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DIY Personal Lubricant

DIY Personal Lubricant

Beauty

Last Updated on September 11, 2020

If you’ve been following me on Instagram, (which you should be, you can follow me here) you know that I’m working on a honeymoon post. 

I have a whole bunch of posts on the wedding (see below), but I’ve been hesitant to post about the honeymoon because we all know what happens on honeymoons.

I’m a little shy when it comes to talking about the bedroom.

2 recipes for a DIY Personal Lubricant from www.goingzerowaste.com #zerowaste #ecofriendly #gogreen #sustainable #DIY #skincare

diy lube

There are several zero waste bloggers, that have approached the subject with grace. You can read more here and here

However, I think it’s important to talk about personal lubricant. We need to be careful with what we put on and into our bodies. Being cautious of what I put on my skin is a huge part of my story and one of the main catalysts for my zero waste journey.

Anything we put on our skin is quickly absorbed into our blood stream. It’s worth paying attention to especially when your average drug store lube is full of ingredients you won’t be too happy with. 

COMMON INGREDIENTS:

Aqua, glycerin, hydroxyethyl cellulose, Gluconolactone, chlorhexidine digluconate, methylparaben, sodium hydroxide

Glycerin can actually cause dryness, is toxic to sperm, and it’s a sugar which can lead to yeast infections.

Chlorhexidine digluconate is an antiseptic found in mouthwash which can damage the good bacteria in the vagina. Methylparaben is a preservative and known endocrine disruptor.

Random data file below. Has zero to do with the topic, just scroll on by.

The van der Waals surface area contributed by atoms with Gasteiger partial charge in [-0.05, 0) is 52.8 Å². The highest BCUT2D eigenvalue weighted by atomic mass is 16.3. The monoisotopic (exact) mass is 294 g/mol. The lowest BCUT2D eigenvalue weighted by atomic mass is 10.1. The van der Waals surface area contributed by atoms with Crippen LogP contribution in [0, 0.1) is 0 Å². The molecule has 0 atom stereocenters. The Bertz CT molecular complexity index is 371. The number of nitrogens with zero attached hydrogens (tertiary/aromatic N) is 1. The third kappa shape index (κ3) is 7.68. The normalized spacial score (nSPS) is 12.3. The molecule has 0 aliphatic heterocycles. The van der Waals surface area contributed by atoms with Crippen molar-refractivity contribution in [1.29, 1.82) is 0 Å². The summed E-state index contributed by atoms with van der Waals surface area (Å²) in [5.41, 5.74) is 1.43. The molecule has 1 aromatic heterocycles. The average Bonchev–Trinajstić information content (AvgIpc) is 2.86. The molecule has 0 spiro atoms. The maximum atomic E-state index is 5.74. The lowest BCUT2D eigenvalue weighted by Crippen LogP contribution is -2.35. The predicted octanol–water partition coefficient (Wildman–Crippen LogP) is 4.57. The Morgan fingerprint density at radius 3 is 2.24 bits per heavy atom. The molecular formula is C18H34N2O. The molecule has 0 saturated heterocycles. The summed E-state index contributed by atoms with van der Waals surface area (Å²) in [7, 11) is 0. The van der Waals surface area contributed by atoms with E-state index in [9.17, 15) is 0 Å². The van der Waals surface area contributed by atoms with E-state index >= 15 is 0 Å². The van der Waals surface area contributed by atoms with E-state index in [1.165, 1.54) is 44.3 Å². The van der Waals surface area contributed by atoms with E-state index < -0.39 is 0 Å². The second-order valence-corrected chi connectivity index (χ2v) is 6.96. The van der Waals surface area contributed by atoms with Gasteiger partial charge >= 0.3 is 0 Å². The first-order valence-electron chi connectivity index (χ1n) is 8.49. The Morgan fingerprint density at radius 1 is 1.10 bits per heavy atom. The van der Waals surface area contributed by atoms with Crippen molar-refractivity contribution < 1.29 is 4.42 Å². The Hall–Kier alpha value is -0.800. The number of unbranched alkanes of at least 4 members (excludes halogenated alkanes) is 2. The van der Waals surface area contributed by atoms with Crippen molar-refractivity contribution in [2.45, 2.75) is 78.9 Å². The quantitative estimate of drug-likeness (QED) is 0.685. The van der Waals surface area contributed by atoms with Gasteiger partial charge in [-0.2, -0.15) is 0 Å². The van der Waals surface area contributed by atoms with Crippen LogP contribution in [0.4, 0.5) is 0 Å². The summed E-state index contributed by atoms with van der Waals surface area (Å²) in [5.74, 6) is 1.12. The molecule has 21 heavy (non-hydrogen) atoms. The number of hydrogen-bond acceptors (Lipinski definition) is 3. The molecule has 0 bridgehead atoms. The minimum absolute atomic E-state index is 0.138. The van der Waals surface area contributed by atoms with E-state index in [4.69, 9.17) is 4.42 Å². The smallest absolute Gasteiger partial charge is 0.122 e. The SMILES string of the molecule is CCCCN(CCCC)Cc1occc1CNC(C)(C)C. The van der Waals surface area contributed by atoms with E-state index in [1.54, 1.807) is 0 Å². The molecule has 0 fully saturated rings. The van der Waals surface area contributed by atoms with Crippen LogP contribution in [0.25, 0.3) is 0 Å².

All in all, besides the squeeze tube plastic packaging, I would prefer to keep all of those ingredients outta my body. 

So, what’s a lazy, zero waste, newly-married girl to do? 

2 DIY personal lubricant recipes: 

coconut oil lube: 

  • fractionated coconut oil
  • GoToob

Instructions: Pour into tube

This recipe takes the cake for the easiest recipe on the blog. It’s exceedingly simple and effective. I believe I bought my fractionated coconut oil in bulk from Rainbow Grocery, but I could be mistaken. 

I like the  GoToob* because it keeps everything very clean. With a liquid oil, it’s nice to have a little bit of control over how much and where it’s coming out.

I also like this particular tube because it’s 3oz which is important if you’re flying somewhere for your honeymoon.

Of course, you could put regular coconut oil*, which comes in a glass jar, in a smaller jar to store in the night stand. It will melt at room temperature and body temp should do the trick.

If you’ve been following my blog for long, you know I’m not the biggest coconut oil fan. I think it’s far too greasy. But, this is one point in time greasy isn’t a bad thing.

Fractionated coconut oil* also absorbs into the skin quicker than regular coconut oil because the long-chain fatty acids have been removed. I like that it absorbs quicker even in the bedroom because I don’t have to worry about it staining the sheets. Of course, if you can’t find it in bulk, you always have the option of buying it like the bulk store.

You can use it as a moisturizer or make lotion and soap

This should NOT be used with condoms. If you use condoms, see my next recipe. 

aloe vera gel: 

Aloe vera makes a great lube! I already have a recipe for aloe vera gel on the blog you can get it here. It’s water based so it’s safe to use with condoms. 

It needs to be refrigerated, so if you’re looking for a cooling sensation this would be great. Fresh aloe vera will spoil in the fridge after about three weeks. It will definitely smell off when it’s gone bad. 

I’ve started making a large batch and freezing it in an ice cube tray so I always have 2 tablespoon portions ready to go for a number of DIYs whether it be mouthwash, a hydrating face mask, or sexy time. 


That about wraps it up for this post. Stay tuned for a travel post of the honeymoon and more on our zero waste wedding registry. If there’s any aspect of the wedding you’d like to hear about, please let me know in the comments.